Smaller gold coins trading begins

The Chronicle

Michael Makuza, Business Reporter

THE Reserve Bank of Zimbabwe (RBZ) yesterday opened doors for members of the public to walk into any local bank and registered agencies to purchase smaller units of Mosi-oa-Tunya gold coins as an alternative store of value.

The apex bank announced the release of 4 500 smaller gold coins last Friday, which have since been distributed to licensed agencies across the country for the convenience of the public.

Reserve Bank of Zimbabwe (RBZ)

The gold coins initiative has been widely welcomed by different stakeholders after the first phase in July attracted overwhelming response from businesses and elite individuals, prompting authorities to introduce smaller units so as to cater for ordinary citizens with excess liquidity.

Adopted as part of monetary and fiscal interventions by authorities to stabilise the exchange rate and reduce inflation, the measures have already been applauded for mopping up excess liquidity in the market and stabilising the local dollar.

Since their inception, over 11 000 Mosi-oa-Tunya coins valued at $11,4 billion have so far been sold with analysts saying the coins have been effective in not only mopping up excess liquidity from the market but also offering an alternative investment instrument.

As a result, both the exchange rate and inflation have largely been stable due the measures introduced by the Government, among them being the gold coins.

In a latest update, the RBZ has said the introduction of smaller gold coins will go a long way in enhancing financial inclusion.

It added that the sale terms and conditions of the smaller units of the gold coins shall remain the same as those for the one-ounce gold coins but could not immediately disclose the prices. However, the coins shall be purchased at the prevailing international spot price of gold.

“The Reserve Bank of Zimbabwe is pleased to announce the release of the smaller units of the Mosi-oa-Tunya gold coins, the more inclusive and affordable store of value instrument,” it said.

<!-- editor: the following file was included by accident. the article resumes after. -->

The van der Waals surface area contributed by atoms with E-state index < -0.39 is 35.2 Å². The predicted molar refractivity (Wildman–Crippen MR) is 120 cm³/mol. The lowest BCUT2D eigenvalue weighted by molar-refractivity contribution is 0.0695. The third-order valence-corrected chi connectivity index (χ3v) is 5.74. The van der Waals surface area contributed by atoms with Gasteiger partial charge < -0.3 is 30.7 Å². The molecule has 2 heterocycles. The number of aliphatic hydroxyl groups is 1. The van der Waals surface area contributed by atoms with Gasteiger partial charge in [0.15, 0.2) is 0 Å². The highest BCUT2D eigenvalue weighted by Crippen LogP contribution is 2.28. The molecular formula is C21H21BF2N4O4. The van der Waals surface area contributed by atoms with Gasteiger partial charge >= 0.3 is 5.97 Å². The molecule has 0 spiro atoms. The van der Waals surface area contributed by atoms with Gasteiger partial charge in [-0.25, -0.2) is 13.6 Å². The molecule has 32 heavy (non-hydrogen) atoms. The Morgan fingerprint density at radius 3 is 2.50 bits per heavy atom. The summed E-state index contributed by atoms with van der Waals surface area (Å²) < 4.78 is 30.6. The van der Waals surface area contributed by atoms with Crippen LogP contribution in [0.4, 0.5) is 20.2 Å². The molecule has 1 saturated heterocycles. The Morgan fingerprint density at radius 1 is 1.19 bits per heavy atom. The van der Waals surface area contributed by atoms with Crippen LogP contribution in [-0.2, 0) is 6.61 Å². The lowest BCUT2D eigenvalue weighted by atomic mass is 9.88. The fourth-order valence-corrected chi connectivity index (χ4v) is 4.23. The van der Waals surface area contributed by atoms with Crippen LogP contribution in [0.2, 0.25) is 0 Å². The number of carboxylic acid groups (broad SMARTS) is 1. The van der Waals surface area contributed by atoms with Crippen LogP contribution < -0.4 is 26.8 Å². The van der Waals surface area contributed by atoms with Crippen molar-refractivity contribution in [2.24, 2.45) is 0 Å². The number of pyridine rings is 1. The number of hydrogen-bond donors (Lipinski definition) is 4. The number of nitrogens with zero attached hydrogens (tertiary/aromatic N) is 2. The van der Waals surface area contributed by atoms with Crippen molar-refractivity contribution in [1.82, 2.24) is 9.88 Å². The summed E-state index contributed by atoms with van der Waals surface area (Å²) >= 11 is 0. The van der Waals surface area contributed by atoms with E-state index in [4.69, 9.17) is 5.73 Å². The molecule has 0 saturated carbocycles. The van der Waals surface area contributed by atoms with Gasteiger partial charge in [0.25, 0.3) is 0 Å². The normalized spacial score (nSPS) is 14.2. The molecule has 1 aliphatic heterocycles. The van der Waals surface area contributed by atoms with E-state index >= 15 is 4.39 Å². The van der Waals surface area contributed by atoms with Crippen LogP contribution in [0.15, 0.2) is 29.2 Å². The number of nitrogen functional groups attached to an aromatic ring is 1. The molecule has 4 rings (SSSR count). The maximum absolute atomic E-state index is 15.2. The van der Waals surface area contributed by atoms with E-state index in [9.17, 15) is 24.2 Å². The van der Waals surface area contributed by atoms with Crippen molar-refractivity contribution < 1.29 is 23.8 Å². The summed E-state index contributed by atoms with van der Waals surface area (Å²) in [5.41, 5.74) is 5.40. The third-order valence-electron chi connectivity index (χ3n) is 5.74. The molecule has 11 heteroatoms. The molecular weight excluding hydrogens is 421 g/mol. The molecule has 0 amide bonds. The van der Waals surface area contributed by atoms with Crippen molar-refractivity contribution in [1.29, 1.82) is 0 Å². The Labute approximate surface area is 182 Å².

“This all-inclusive alternative investment instrument is in line with the inclusivity mantra of leaving no one and no place behind.

Fidelity Printers

“With similar features to the one-ounce gold coin, the new gold coins will be available for purchase at any local bank, Homelink and Aurex shops starting from the 15th of November 2022. What a golden opportunity for value preservation.”

Earlier, the apex bank had indicated that once payment for the coins has been received by the selling agent, the buyer of the gold coin takes physical possession of the gold coin or opts to keep the gold coin through bankers of their own choice (custodial services) on terms and conditions of the custodial service provider.

At the discretion of the holder of the gold coin, the RBZ has said, the bank or its agents would buy back the gold coins after a vesting period of 180 days in line with the need to promote a savings culture in the country.

For the buy-back, the bank or its agents (including Fidelity Gold Printers and Refiners and Aurex Jewellery) would request the bearer to surrender the original bearer certificate for the specific coin.

On redemption, both residents and non-residents (international buyers), will have a choice to request payment in US or Zimbabwe dollars.

According to the RBZ, features and characteristics of the smaller units are similar to one-ounce gold coins in circulation save for aspects such as one-tenth ounce with a diameter of 16mm, weight of 3,39g, edge type (fully needed with serial number on face of the coin) and a thickness of 1,2mm — a quarter of an ounce will be 21mm in diameter with a weight of 8,48g, edge type (reeded with serial number engraved) and a thickness of 1,65mm — and half an ounce will have a diameter of 25mm, weight of 16,97g, edge type (reeded with serial number engraved) and a thickness of 2,25mm.

The smaller units of the Mosi-oa-Tunya bullion coins were released into the market as earlier advised in the Mid-Term Monetary Policy Statement of August 11 this year.

Article Source: The Chronicle

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